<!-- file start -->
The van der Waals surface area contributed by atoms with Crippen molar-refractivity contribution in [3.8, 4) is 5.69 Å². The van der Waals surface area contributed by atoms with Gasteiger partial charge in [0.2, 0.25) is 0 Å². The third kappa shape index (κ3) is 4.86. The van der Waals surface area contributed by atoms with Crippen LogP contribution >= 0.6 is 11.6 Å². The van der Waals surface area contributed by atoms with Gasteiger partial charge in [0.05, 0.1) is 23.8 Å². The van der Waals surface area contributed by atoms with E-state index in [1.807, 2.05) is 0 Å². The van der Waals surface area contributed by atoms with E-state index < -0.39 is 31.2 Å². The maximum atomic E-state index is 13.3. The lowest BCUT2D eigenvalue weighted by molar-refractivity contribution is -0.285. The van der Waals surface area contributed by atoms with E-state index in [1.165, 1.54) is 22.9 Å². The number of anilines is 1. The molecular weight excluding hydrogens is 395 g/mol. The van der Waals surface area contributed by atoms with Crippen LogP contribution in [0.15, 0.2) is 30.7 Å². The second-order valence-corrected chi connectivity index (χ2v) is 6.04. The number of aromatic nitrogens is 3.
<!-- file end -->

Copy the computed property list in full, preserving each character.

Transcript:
The van der Waals surface area contributed by atoms with Crippen molar-refractivity contribution in [3.8, 4) is 5.69 Å². The van der Waals surface area contributed by atoms with Gasteiger partial charge in [0.2, 0.25) is 0 Å². The third kappa shape index (κ3) is 4.86. The van der Waals surface area contributed by atoms with Crippen LogP contribution >= 0.6 is 11.6 Å². The van der Waals surface area contributed by atoms with Gasteiger partial charge in [0.05, 0.1) is 23.8 Å². The van der Waals surface area contributed by atoms with E-state index in [1.807, 2.05) is 0 Å². The van der Waals surface area contributed by atoms with E-state index < -0.39 is 31.2 Å². The maximum atomic E-state index is 13.3. The lowest BCUT2D eigenvalue weighted by molar-refractivity contribution is -0.285. The van der Waals surface area contributed by atoms with E-state index in [1.165, 1.54) is 22.9 Å². The number of anilines is 1. The molecular weight excluding hydrogens is 395 g/mol. The van der Waals surface area contributed by atoms with Crippen LogP contribution in [0.15, 0.2) is 30.7 Å². The second-order valence-corrected chi connectivity index (χ2v) is 6.04. The number of aromatic nitrogens is 3.